Visual artist Roxana Azar’s landscapes feel like they’ve been cut up and rearranged, kaleidoscope-style, refracted through subtle prisms. Rainbows hover across grass, flowers bloom out of shadowy vignettes, and tree branches are saturated with shades of purple and blue.
Azar digitally manipulates photographs she’s taken to create the rich textures that make her work feel so unreal. Memory and time are important themes for Azar, as she depicts spaces that hold personal significance for her. “I focus on gardens from my childhood and those I have newly explored,” she told Sight Unseen. “I am really interested in using the photograph as a starting point to layer, erase, rebuild, and obscure an image, turning the image into something ambiguous yet playful.”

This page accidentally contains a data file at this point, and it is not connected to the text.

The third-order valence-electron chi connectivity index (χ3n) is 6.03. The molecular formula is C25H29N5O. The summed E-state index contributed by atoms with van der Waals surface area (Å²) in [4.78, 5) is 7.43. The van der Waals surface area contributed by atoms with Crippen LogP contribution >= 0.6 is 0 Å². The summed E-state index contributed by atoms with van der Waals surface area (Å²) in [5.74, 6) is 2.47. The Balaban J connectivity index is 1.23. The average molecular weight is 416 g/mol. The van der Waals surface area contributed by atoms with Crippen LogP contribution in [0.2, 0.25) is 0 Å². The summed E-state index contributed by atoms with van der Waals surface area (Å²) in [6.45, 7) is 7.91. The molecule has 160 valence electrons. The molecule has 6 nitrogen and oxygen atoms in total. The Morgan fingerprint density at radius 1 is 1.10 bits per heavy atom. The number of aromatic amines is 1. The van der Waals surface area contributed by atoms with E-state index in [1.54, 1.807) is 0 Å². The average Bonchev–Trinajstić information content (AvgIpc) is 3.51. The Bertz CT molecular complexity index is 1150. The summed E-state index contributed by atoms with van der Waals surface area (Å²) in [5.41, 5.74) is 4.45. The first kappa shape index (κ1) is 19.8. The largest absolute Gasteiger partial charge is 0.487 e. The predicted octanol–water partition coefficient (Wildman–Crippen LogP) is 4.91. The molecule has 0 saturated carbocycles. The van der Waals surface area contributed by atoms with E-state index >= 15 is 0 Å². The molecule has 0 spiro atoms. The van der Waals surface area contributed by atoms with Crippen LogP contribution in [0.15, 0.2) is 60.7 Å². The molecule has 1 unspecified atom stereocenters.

The mood of Azar’s images often wavers between foreboding and fun, with unexpected angles and layers creating a sense of disorientation. When there is a clear subject in one of her images, it jumps out with sudden clarity. Budding flowers take on the absurd significance of a familiar face in a dream.